Use this URL to cite or link to this record in EThOS: http://ethos.bl.uk/OrderDetails.do?uin=uk.bl.ethos.599655
Title: Spatial scale, demography and the population dynamics of childhood diseases
Author: Green, C. J.
Awarding Body: University of Cambridge
Current Institution: University of Cambridge
Date of Award: 2003
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Abstract:
Childhood diseases remain an important public health issue, particularly in developing countries where they are still a significant cause of mortality. It is only through understanding the underlying mechanisms of such diseases that we can hope to control, and ultimately eradicate them. Here I attempt to address the epidemiological effects of spatial scale, from within-city through to pan-European dynamics. I also consider which factors are the major causes of the variabilities observed in the dynamics of childhood diseases, focusing on demography in particular. Questions of space (be they spatial scale or spatial heterogeneities) are of increasing interest in ecology, from individual interactions through to the population level and beyond to metapopulation studies. Space may also be of considerable importance in epidemiological studies, since disease prevention and control are highly dependent upon population size and the proximity to other susceptible individuals. This thesis presents a review of research in these areas (chapter one), analysis of within-city infection dynamics (in particular measles notifications in London boroughs, chapter two), and comparisons of these data with equivalent data from cities in England and Wales. These results are then compared with findings from both stochastic and deterministic models (chapter three). Chapter four introduces novel Scottish city data and employs a time-series SIR (susceptible, infectious, recovered) model to compare the various datasets. The study area is then widened still further and pan-European measles and whooping cough data are considered, with particular attention paid to the effects of variations in the underlying demographic parameters, alongside the potential for population dynamic interference between the two diseases (chapter five). These phenomena are then assessed with stochastic and deterministic models (chapter six). Chapter seven then unifies the data and the models, and suggests possible extensions of the model. Finally, chapter eight reviews the thesis and proposes possible avenues for future research.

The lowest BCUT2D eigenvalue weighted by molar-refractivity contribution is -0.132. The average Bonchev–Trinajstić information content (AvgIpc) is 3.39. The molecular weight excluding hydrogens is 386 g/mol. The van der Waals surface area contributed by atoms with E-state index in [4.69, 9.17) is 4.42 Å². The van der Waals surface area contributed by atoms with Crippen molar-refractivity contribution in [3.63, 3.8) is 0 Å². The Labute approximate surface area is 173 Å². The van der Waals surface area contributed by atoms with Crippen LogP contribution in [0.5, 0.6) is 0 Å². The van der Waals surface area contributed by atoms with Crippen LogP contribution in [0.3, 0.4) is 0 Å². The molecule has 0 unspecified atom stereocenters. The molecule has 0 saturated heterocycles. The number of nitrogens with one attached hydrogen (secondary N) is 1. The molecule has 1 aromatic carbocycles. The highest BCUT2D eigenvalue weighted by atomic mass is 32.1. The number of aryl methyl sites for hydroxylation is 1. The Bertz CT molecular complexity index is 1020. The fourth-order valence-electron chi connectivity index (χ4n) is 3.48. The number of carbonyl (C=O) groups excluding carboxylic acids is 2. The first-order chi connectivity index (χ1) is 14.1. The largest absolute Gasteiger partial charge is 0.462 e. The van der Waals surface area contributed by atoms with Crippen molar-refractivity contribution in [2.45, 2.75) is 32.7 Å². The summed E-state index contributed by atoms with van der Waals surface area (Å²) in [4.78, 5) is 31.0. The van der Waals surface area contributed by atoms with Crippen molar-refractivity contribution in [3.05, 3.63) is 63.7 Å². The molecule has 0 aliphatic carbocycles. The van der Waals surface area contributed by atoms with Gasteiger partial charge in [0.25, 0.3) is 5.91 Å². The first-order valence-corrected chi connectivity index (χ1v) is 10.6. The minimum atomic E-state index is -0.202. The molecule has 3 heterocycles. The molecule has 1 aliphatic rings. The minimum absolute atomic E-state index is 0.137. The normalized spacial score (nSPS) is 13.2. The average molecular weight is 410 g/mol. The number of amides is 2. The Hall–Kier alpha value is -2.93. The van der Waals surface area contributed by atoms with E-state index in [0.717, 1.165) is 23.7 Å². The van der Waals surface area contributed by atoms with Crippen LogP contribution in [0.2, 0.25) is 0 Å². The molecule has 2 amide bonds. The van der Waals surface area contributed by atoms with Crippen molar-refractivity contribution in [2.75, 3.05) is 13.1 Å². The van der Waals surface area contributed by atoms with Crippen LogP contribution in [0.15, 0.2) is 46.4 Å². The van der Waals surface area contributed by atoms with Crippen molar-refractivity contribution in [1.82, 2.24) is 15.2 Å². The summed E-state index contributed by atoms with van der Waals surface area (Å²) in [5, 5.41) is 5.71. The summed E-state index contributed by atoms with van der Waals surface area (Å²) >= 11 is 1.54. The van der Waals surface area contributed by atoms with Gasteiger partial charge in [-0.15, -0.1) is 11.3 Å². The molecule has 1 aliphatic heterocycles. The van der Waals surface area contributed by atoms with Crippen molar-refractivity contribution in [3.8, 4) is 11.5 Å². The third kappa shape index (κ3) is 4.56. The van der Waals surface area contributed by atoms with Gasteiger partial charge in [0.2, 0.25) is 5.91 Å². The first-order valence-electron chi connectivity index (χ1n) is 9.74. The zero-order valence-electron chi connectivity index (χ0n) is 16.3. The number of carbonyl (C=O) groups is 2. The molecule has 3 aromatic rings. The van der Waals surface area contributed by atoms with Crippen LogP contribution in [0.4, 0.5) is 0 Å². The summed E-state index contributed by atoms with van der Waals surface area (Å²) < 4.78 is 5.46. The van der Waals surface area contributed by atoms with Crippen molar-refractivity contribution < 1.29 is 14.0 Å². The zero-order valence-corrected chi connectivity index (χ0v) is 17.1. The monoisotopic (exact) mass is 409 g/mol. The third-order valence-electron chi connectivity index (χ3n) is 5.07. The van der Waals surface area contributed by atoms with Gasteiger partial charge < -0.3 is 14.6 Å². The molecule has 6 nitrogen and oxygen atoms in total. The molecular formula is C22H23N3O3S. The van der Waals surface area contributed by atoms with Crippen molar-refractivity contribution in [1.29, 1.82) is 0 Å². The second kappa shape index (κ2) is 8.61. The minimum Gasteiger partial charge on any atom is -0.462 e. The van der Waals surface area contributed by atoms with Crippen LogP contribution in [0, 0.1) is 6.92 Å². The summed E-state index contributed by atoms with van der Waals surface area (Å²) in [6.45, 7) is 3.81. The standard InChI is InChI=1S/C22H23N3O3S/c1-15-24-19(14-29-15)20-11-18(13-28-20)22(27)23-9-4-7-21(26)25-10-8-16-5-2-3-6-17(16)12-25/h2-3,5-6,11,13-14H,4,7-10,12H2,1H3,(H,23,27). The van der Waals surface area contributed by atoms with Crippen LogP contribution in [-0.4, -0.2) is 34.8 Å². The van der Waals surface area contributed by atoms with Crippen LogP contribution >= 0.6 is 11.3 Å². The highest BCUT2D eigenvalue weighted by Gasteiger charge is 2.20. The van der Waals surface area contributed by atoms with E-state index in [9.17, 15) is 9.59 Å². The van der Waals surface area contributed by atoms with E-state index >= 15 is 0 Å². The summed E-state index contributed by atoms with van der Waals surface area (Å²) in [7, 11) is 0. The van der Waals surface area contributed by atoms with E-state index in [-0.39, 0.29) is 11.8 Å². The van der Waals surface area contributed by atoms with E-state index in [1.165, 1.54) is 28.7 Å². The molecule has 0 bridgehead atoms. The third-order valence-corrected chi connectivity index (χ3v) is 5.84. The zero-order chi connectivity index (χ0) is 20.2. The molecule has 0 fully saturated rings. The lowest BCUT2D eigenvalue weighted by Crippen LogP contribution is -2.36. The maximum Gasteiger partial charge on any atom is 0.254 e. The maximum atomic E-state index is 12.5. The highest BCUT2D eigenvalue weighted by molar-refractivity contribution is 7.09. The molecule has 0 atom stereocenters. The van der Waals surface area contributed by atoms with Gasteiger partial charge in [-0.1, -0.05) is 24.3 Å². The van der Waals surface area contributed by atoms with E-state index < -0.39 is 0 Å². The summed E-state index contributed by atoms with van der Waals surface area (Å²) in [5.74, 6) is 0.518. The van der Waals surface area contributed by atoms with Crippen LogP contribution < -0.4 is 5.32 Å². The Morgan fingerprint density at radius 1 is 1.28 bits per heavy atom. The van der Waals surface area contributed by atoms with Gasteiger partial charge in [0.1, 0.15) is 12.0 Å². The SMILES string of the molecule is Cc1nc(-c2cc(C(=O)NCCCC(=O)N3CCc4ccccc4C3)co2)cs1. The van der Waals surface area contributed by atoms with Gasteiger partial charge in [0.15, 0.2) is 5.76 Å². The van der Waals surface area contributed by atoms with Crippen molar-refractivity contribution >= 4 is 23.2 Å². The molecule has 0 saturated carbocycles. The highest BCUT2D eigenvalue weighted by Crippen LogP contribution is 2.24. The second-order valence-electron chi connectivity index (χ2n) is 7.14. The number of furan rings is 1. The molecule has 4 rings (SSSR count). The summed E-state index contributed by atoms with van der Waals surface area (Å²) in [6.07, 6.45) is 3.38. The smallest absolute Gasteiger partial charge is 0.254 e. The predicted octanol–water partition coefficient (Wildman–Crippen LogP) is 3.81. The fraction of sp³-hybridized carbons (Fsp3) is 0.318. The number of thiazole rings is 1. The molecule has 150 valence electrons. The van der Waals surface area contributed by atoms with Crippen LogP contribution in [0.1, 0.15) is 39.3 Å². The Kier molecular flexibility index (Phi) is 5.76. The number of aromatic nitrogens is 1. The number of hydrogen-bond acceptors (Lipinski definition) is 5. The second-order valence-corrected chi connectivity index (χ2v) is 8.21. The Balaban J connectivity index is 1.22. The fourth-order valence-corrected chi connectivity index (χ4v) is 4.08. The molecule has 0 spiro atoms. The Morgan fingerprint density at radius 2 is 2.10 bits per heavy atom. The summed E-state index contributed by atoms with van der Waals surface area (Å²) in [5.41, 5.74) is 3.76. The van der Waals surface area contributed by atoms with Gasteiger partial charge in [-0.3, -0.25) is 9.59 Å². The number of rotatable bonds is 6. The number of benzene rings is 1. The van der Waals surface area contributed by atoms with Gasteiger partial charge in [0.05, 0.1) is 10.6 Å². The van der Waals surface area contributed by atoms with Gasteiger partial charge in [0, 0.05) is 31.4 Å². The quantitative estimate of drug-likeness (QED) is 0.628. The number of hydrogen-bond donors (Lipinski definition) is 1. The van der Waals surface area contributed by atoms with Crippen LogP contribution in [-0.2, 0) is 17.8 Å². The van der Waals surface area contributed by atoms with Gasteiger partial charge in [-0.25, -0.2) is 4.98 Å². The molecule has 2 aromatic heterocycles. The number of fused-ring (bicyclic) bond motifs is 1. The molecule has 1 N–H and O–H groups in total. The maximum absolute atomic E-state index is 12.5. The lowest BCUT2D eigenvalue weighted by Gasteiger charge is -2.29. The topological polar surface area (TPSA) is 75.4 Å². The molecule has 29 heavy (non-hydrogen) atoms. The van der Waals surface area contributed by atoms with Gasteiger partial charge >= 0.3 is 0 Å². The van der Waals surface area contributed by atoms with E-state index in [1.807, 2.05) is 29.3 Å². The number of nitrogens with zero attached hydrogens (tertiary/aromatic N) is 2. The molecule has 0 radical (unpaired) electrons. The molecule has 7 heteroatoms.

Supervisor: Not available Sponsor: Not available
Qualification Name: Thesis (Ph.D.) Qualification Level: Doctoral
EThOS ID: uk.bl.ethos.599655  DOI: Not available
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